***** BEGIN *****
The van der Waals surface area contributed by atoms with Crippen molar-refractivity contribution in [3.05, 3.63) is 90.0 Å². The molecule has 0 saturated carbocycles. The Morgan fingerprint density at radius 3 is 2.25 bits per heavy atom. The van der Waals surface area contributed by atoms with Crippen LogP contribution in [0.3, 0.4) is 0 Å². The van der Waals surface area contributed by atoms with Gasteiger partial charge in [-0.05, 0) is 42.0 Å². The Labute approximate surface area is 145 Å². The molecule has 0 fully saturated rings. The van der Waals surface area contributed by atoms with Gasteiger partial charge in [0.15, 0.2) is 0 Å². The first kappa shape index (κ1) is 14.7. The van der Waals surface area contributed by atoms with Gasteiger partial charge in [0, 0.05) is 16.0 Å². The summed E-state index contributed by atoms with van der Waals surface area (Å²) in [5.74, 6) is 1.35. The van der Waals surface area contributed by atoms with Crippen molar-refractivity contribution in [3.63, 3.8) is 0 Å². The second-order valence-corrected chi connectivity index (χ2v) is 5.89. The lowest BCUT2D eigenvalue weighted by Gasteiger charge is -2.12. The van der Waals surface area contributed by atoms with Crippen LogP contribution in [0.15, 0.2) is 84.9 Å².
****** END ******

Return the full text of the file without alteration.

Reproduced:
The van der Waals surface area contributed by atoms with Crippen molar-refractivity contribution in [3.05, 3.63) is 90.0 Å². The molecule has 0 saturated carbocycles. The Morgan fingerprint density at radius 3 is 2.25 bits per heavy atom. The van der Waals surface area contributed by atoms with Crippen LogP contribution in [0.3, 0.4) is 0 Å². The van der Waals surface area contributed by atoms with Gasteiger partial charge in [-0.05, 0) is 42.0 Å². The Labute approximate surface area is 145 Å². The molecule has 0 fully saturated rings. The van der Waals surface area contributed by atoms with Gasteiger partial charge in [0.15, 0.2) is 0 Å². The first kappa shape index (κ1) is 14.7. The van der Waals surface area contributed by atoms with Gasteiger partial charge in [0, 0.05) is 16.0 Å². The summed E-state index contributed by atoms with van der Waals surface area (Å²) in [5.74, 6) is 1.35. The van der Waals surface area contributed by atoms with Crippen molar-refractivity contribution in [3.63, 3.8) is 0 Å². The second-order valence-corrected chi connectivity index (χ2v) is 5.89. The lowest BCUT2D eigenvalue weighted by Gasteiger charge is -2.12. The van der Waals surface area contributed by atoms with Crippen LogP contribution in [0.15, 0.2) is 84.9 Å².